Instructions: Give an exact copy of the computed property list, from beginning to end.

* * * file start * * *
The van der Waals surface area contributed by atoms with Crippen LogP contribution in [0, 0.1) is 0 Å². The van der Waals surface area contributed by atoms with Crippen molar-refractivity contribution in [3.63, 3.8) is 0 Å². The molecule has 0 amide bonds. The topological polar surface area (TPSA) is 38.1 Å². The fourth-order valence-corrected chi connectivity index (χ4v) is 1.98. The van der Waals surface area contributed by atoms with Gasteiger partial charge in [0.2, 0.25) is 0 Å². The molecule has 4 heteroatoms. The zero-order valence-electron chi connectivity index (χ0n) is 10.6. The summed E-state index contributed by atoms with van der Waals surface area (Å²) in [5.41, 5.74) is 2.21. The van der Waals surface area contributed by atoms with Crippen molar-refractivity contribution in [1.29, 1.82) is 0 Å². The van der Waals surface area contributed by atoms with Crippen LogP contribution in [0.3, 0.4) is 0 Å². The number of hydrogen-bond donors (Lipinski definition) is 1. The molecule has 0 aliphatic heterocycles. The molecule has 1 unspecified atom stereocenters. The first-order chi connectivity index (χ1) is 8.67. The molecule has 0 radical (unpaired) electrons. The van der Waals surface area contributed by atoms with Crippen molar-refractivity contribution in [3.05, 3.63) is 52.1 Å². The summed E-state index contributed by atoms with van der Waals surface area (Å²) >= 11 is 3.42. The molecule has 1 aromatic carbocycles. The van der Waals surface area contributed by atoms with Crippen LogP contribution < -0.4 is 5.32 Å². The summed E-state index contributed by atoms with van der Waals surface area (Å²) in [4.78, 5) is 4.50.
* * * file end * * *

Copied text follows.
The van der Waals surface area contributed by atoms with Crippen LogP contribution in [0, 0.1) is 0 Å². The van der Waals surface area contributed by atoms with Crippen molar-refractivity contribution in [3.63, 3.8) is 0 Å². The molecule has 0 amide bonds. The topological polar surface area (TPSA) is 38.1 Å². The fourth-order valence-corrected chi connectivity index (χ4v) is 1.98. The van der Waals surface area contributed by atoms with Gasteiger partial charge in [0.2, 0.25) is 0 Å². The molecule has 4 heteroatoms. The zero-order valence-electron chi connectivity index (χ0n) is 10.6. The summed E-state index contributed by atoms with van der Waals surface area (Å²) in [5.41, 5.74) is 2.21. The van der Waals surface area contributed by atoms with Crippen molar-refractivity contribution in [1.29, 1.82) is 0 Å². The van der Waals surface area contributed by atoms with Crippen LogP contribution in [0.3, 0.4) is 0 Å². The number of hydrogen-bond donors (Lipinski definition) is 1. The molecule has 0 aliphatic heterocycles. The molecule has 1 unspecified atom stereocenters. The first-order chi connectivity index (χ1) is 8.67. The molecule has 0 radical (unpaired) electrons. The van der Waals surface area contributed by atoms with Crippen molar-refractivity contribution in [3.05, 3.63) is 52.1 Å². The summed E-state index contributed by atoms with van der Waals surface area (Å²) >= 11 is 3.42. The molecule has 1 aromatic carbocycles. The van der Waals surface area contributed by atoms with Crippen LogP contribution < -0.4 is 5.32 Å². The summed E-state index contributed by atoms with van der Waals surface area (Å²) in [4.78, 5) is 4.50.